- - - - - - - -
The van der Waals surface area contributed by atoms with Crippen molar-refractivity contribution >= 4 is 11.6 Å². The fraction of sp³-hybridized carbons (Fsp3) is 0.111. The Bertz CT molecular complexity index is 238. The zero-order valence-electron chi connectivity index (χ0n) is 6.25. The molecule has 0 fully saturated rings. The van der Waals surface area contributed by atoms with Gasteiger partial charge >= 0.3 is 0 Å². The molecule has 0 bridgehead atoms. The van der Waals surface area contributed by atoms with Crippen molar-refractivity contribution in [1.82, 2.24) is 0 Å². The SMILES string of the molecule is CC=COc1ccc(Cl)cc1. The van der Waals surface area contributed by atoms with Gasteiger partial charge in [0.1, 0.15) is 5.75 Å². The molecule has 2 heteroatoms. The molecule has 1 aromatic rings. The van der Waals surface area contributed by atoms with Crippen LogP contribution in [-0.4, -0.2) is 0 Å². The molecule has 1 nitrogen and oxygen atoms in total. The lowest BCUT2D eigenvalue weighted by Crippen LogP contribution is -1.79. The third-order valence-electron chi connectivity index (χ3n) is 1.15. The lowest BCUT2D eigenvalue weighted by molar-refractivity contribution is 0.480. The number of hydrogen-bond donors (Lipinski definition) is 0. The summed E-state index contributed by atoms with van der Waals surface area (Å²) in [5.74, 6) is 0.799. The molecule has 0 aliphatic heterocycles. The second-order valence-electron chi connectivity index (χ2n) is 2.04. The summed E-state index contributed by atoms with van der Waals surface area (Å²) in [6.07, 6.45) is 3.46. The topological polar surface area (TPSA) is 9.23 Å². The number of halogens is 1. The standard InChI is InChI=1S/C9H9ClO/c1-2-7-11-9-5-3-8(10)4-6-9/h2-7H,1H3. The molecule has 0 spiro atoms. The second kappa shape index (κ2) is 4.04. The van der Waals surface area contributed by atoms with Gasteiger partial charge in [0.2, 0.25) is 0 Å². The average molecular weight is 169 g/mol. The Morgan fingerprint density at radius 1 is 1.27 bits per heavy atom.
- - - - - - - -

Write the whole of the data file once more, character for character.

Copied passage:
The van der Waals surface area contributed by atoms with Crippen molar-refractivity contribution >= 4 is 11.6 Å². The fraction of sp³-hybridized carbons (Fsp3) is 0.111. The Bertz CT molecular complexity index is 238. The zero-order valence-electron chi connectivity index (χ0n) is 6.25. The molecule has 0 fully saturated rings. The van der Waals surface area contributed by atoms with Gasteiger partial charge >= 0.3 is 0 Å². The molecule has 0 bridgehead atoms. The van der Waals surface area contributed by atoms with Crippen molar-refractivity contribution in [1.82, 2.24) is 0 Å². The SMILES string of the molecule is CC=COc1ccc(Cl)cc1. The van der Waals surface area contributed by atoms with Gasteiger partial charge in [0.1, 0.15) is 5.75 Å². The molecule has 2 heteroatoms. The molecule has 1 aromatic rings. The van der Waals surface area contributed by atoms with Crippen LogP contribution in [-0.4, -0.2) is 0 Å². The molecule has 1 nitrogen and oxygen atoms in total. The lowest BCUT2D eigenvalue weighted by Crippen LogP contribution is -1.79. The third-order valence-electron chi connectivity index (χ3n) is 1.15. The lowest BCUT2D eigenvalue weighted by molar-refractivity contribution is 0.480. The number of hydrogen-bond donors (Lipinski definition) is 0. The summed E-state index contributed by atoms with van der Waals surface area (Å²) in [5.74, 6) is 0.799. The molecule has 0 aliphatic heterocycles. The second-order valence-electron chi connectivity index (χ2n) is 2.04. The summed E-state index contributed by atoms with van der Waals surface area (Å²) in [6.07, 6.45) is 3.46. The topological polar surface area (TPSA) is 9.23 Å². The number of halogens is 1. The standard InChI is InChI=1S/C9H9ClO/c1-2-7-11-9-5-3-8(10)4-6-9/h2-7H,1H3. The molecule has 0 spiro atoms. The second kappa shape index (κ2) is 4.04. The van der Waals surface area contributed by atoms with Gasteiger partial charge in [0.2, 0.25) is 0 Å². The average molecular weight is 169 g/mol. The Morgan fingerprint density at radius 1 is 1.27 bits per heavy atom.